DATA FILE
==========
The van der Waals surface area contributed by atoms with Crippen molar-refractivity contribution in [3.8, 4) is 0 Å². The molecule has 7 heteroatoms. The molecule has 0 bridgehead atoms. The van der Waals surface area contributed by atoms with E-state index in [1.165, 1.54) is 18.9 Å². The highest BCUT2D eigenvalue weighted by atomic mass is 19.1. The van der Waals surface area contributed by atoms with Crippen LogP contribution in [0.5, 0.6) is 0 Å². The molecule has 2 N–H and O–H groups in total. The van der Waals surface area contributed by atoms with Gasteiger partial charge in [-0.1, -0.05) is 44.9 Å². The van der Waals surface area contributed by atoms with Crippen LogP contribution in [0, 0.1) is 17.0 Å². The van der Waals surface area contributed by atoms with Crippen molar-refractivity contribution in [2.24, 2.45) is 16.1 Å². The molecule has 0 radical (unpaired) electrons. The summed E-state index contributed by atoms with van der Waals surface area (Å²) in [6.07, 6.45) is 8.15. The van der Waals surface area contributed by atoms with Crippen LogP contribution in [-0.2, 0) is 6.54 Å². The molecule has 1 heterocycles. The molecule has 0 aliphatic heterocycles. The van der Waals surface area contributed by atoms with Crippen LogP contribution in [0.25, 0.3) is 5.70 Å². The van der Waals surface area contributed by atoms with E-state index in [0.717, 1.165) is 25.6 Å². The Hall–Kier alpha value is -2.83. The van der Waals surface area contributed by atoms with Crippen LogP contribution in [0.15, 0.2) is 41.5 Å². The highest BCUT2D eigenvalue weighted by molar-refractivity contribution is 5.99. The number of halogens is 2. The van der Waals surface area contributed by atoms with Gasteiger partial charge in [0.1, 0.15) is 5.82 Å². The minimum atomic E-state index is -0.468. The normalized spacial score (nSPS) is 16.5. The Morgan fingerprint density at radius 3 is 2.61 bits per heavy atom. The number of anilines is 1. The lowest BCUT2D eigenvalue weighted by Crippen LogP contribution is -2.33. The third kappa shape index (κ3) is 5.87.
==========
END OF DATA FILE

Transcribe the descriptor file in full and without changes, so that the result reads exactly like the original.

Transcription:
The van der Waals surface area contributed by atoms with Crippen molar-refractivity contribution in [3.8, 4) is 0 Å². The molecule has 7 heteroatoms. The molecule has 0 bridgehead atoms. The van der Waals surface area contributed by atoms with E-state index in [1.165, 1.54) is 18.9 Å². The highest BCUT2D eigenvalue weighted by atomic mass is 19.1. The van der Waals surface area contributed by atoms with Crippen LogP contribution in [0.5, 0.6) is 0 Å². The molecule has 2 N–H and O–H groups in total. The van der Waals surface area contributed by atoms with Gasteiger partial charge in [-0.1, -0.05) is 44.9 Å². The van der Waals surface area contributed by atoms with Crippen LogP contribution in [0, 0.1) is 17.0 Å². The van der Waals surface area contributed by atoms with Crippen molar-refractivity contribution in [2.24, 2.45) is 16.1 Å². The molecule has 0 radical (unpaired) electrons. The summed E-state index contributed by atoms with van der Waals surface area (Å²) in [6.07, 6.45) is 8.15. The van der Waals surface area contributed by atoms with Crippen LogP contribution in [-0.2, 0) is 6.54 Å². The molecule has 1 heterocycles. The molecule has 0 aliphatic heterocycles. The van der Waals surface area contributed by atoms with Crippen LogP contribution in [0.25, 0.3) is 5.70 Å². The van der Waals surface area contributed by atoms with E-state index in [0.717, 1.165) is 25.6 Å². The Hall–Kier alpha value is -2.83. The van der Waals surface area contributed by atoms with Crippen LogP contribution in [0.15, 0.2) is 41.5 Å². The highest BCUT2D eigenvalue weighted by molar-refractivity contribution is 5.99. The number of halogens is 2. The van der Waals surface area contributed by atoms with Gasteiger partial charge in [0.1, 0.15) is 5.82 Å². The minimum atomic E-state index is -0.468. The normalized spacial score (nSPS) is 16.5. The Morgan fingerprint density at radius 3 is 2.61 bits per heavy atom. The number of anilines is 1. The lowest BCUT2D eigenvalue weighted by Crippen LogP contribution is -2.33. The third kappa shape index (κ3) is 5.87.